ROBERT SIEGEL, host:
From NPR News, this is ALL THINGS CONSIDERED. I'm Robert Siegel.
MICHELE NORRIS, host:
And I'm Michele Norris.
Ten years after the peace agreement that ended a brutal civil war in Bosnia-Herzegovina, there is news of new political progress there. Leaders of the three major ethnic groups have agreed to rewrite the constitution to make the country more united. The deal was announced today at the State Department in Washington, as the Bush administration makes a new diplomatic push in the Balkans. NPR's Michele Kelemen reports.
MICHELE KELEMEN reporting:
Secretary of State Condoleezza Rice managed to mix the anniversary celebration with business. At a luncheon, she praised the European and Clinton administration officials on hand for negotiating the Dayton Accord that ended the war. But she said it's time for Bosnia-Herzegovina to move beyond the Dayton framework.
Secretary CONDOLEEZZA RICE (State Department): A weak, divided state was appropriate in 1995. But today, in 2005, the country needs a stronger, energetic state capable of advancing the public good and securing the national interest.
KELEMEN: So she announced that Bosnian Muslim, Serb and Croat leaders signed a commitment today to embark on constitutional reforms by March of next year. She also praised the Bosnian Serb leadership for issuing a separate statement calling on indicted war criminals Ratko Mladic and Radovan Karadzic to turn themselves in. Secretary Rice said Bosnia must confront the demons of its past.
Sec. RICE: These are encouraging words, and now they must lead to serious action. There can be no more excuses and no more delays. Ten years is long enough.
KELEMEN: Among those attending the 10th anniversary celebrations was Richard Holbrooke, an architect of the Dayton Accord. He's encouraged to see the Bush administration re-engaging in the Balkans after what he calls years of neglect. Holbrooke agrees it's time to move beyond Dayton, saying there were mistakes that needed to be fixed.
Former Ambassador RICHARD HOLBROOKE (Dayton Accord Architect): The three armies were a mistake; it's well on its way to fixing. Ethnically based police were a mistake; that's also on its way to being fixed. The central government is too weak, and that's what's at issue here. And finally, on the list of mistakes, the three presidents.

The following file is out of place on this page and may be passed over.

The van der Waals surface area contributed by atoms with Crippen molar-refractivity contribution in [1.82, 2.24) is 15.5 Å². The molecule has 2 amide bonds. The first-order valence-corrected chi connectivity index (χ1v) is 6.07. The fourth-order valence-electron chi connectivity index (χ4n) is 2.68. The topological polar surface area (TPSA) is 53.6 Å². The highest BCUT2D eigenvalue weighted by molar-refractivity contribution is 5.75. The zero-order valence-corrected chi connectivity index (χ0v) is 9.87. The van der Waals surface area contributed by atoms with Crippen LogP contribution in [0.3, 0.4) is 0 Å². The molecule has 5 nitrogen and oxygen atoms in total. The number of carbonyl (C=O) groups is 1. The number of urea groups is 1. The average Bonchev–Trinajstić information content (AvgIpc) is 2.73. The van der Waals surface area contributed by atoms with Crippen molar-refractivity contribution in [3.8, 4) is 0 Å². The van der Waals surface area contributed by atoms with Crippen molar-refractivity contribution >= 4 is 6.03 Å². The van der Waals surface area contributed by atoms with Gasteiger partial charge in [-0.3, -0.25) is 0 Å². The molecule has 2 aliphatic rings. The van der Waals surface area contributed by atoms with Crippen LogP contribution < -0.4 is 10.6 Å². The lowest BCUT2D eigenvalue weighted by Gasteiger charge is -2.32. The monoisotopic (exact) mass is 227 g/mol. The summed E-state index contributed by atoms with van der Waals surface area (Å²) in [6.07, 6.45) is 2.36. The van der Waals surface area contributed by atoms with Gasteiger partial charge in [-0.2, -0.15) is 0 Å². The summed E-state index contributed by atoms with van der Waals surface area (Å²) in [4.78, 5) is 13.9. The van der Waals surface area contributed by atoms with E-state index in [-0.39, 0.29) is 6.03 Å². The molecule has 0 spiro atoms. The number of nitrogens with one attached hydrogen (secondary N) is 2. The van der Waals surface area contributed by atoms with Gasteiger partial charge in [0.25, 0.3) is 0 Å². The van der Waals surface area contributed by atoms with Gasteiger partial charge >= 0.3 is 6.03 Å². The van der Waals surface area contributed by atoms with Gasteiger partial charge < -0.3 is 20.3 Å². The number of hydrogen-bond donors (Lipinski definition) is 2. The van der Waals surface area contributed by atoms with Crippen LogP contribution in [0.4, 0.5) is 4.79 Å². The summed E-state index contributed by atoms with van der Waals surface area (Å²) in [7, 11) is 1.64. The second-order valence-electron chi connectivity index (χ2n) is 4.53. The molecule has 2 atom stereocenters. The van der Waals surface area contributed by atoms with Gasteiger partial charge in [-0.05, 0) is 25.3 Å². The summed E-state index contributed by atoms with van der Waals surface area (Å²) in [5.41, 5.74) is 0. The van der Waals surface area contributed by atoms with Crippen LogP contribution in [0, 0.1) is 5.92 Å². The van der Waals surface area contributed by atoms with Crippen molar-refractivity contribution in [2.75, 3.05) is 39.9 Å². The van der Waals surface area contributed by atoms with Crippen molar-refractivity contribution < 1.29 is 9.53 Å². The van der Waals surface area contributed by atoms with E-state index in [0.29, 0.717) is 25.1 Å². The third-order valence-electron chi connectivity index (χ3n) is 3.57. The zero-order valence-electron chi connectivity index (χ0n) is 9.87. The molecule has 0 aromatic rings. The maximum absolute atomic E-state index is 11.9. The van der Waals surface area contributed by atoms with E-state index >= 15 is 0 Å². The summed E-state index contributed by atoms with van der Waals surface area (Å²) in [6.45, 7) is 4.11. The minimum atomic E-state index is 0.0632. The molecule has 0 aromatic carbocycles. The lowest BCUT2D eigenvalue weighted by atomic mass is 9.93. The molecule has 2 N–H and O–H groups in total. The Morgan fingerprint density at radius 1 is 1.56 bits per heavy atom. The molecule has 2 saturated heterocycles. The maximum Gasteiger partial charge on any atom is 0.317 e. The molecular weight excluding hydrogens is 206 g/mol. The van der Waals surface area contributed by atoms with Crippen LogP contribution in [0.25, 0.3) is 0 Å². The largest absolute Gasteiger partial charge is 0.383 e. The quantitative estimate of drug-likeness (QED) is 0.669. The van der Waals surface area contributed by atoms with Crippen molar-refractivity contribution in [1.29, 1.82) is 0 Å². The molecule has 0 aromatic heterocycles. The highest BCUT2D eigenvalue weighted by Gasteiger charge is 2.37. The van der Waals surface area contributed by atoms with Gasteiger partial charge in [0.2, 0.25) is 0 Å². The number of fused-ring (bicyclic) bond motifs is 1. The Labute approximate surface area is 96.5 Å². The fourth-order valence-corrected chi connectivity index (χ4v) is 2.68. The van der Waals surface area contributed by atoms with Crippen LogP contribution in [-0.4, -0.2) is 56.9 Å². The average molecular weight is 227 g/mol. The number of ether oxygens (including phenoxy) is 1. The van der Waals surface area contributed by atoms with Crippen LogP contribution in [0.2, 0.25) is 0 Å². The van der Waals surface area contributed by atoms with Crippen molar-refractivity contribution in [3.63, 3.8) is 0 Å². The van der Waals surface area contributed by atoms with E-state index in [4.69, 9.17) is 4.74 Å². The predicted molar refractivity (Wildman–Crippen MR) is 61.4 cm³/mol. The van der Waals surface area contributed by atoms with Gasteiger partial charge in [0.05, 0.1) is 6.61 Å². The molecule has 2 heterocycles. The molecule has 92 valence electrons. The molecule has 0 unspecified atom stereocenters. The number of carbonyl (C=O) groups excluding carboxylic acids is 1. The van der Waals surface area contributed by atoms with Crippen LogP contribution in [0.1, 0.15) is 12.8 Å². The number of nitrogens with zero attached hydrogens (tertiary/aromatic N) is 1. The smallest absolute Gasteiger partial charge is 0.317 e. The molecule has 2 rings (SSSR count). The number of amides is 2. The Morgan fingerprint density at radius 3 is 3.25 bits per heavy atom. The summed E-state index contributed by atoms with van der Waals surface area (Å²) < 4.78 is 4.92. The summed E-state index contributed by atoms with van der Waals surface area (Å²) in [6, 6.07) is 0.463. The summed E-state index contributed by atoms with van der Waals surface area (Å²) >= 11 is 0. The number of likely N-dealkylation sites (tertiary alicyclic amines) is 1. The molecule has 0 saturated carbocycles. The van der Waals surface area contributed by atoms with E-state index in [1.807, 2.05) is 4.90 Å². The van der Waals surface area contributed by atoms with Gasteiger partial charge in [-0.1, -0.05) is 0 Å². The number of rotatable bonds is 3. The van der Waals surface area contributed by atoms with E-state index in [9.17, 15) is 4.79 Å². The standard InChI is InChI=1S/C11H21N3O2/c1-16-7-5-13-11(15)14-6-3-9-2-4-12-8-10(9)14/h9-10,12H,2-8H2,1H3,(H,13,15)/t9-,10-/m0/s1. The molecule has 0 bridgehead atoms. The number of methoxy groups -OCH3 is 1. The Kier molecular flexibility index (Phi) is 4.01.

KELEMEN: Holbrooke was speaking at a conference organized by the US Institute of Peace, where the man who's been running Bosnia on behalf of the United Nations also had some advice. Paddy Ashdown said Bosnians need to streamline their government.
Mr. PADDY ASHDOWN (UN Administrator in Bosnia): Do please not have in mind the political scientists' case for constitutional change. This is unimportant. Have in mind what you can do to make the state more functional, to deliver services to your citizens.
KELEMEN: The top international administrator of Bosnia said politicians there spend too much on themselves and citizens are left with bad hospitals, a poor education system and low pensions. Ashdown says while the Dayton agreement kept the peace, he believes the potential for European Union membership will provide what he calls `the magnetic pull' and will encourage reform. Michele Kelemen, NPR News, Washington.
NPR transcripts are created on a rush deadline by Verb8tm, Inc., an NPR contractor, and produced using a proprietary transcription process developed with NPR. This text may not be in its final form and may be updated or revised in the future. Accuracy and availability may vary. The authoritative record of NPR’s programming is the audio record.